Home Casares A View from the Village – Introduction

A View from the Village – Introduction

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By: AdamWelcome to a ‘View from the Village’, the wonderful whitewashed village of Casares. Although we are only 20 minutes from the coast, things can sometimes look and feel a little different here and I hope that this new monthly piece will reflect that. These are my personal thoughts and views, so please be gentle with any feedback.

Let’s start with a couple of easy topics, the weather and village life.

Our Spanish friends take everything the weather throws at us completely in their stride, our non-Spanish friends want to talk about it, a lot – and it is reassuring for me that our French and Irish friends check the forecast and plan accordingly, just as we do, whilst our Spanish friends have seen it all before and simply and effortlessly get on with life.

I have an App which shows the weather in Casares, Manilva and for the coast, the weather can be different. During the cooler months, it is sometimes good to know that the temperature is three or four degrees warmer on the coast and the wind is not so strong. Recently we have watched the humid air rolling in across the coast and although we have had some humid days, the village has, by and large, been a little fresher and clearer than the view from our terrace suggests is the case as you move down the windmill road.

Whatever the weather is doing, the village has predictability and routine which is difficult not to fall in love with. Although we have and will continue to miss the Ferias and Fiestas, we know they will be back. If you didn’t see the photographs from previous celebrations published by the Town Hall on 2nd August, they are worth tracking down via the website, some lovely photographs of the village and villagers reminding us how the party can go on until 06.00h and almost everyone still looks as though they haven’t yet had enough.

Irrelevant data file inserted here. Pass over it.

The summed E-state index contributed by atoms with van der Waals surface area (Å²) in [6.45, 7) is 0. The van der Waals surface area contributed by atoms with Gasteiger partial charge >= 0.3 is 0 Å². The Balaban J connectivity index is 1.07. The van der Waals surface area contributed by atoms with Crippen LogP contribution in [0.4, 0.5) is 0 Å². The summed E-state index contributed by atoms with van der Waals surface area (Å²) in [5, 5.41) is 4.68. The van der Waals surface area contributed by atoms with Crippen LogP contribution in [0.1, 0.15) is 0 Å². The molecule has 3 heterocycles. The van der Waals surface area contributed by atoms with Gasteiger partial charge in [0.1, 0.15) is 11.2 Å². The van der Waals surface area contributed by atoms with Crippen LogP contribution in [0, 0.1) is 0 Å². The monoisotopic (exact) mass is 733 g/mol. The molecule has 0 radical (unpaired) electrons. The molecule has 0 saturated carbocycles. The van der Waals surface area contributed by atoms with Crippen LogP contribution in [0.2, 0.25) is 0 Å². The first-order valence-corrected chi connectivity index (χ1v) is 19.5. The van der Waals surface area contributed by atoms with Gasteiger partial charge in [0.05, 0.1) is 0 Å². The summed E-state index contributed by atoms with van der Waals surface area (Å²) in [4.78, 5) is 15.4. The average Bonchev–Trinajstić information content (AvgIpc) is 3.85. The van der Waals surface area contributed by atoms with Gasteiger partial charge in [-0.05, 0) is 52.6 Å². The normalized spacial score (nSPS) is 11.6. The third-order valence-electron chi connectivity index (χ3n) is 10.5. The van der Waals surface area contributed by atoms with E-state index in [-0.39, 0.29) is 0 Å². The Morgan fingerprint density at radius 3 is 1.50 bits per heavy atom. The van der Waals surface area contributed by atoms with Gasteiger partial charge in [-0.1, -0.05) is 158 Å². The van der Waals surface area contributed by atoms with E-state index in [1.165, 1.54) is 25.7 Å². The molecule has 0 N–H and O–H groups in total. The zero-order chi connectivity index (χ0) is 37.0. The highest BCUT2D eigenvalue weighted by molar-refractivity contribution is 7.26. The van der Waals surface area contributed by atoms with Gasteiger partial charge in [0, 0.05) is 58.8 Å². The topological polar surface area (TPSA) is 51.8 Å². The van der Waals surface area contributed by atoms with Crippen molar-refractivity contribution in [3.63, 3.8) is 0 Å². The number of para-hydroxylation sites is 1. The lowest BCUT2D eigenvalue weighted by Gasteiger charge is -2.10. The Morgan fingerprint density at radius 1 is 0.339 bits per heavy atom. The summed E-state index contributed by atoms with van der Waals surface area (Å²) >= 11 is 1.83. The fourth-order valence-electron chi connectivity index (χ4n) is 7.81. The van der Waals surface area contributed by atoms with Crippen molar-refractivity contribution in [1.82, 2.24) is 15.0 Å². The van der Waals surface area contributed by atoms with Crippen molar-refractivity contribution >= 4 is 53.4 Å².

Casares village looks wonderful in the sunshine as I type this. Our supermarkets are open, the wonderful pharmacy staff are doing their stuff and although sadly not all of the bars and restaurants are open, a lot (most) are. The tourist information office, Casa Natal de Blas Infante, has been open for a while now and the museum is worth a visit.

Music and dance have not been completely cancelled, several concerts and dance shows have taken place. Some of the performances coincide with the Kind Nights of Casares where the Plaza de Espana is closed to traffic on Friday, Saturday and Sunday from 21.00h so that people can enjoy the outside space of the bars and restaurants safely. The atmosphere is welcoming and the conversation easy, even if the walk back up from the Plaza needs a good slice of courage for anyone who does not live in the historic centre.

I hope that you enjoyed this first piece from the village, enjoy the sunshine.

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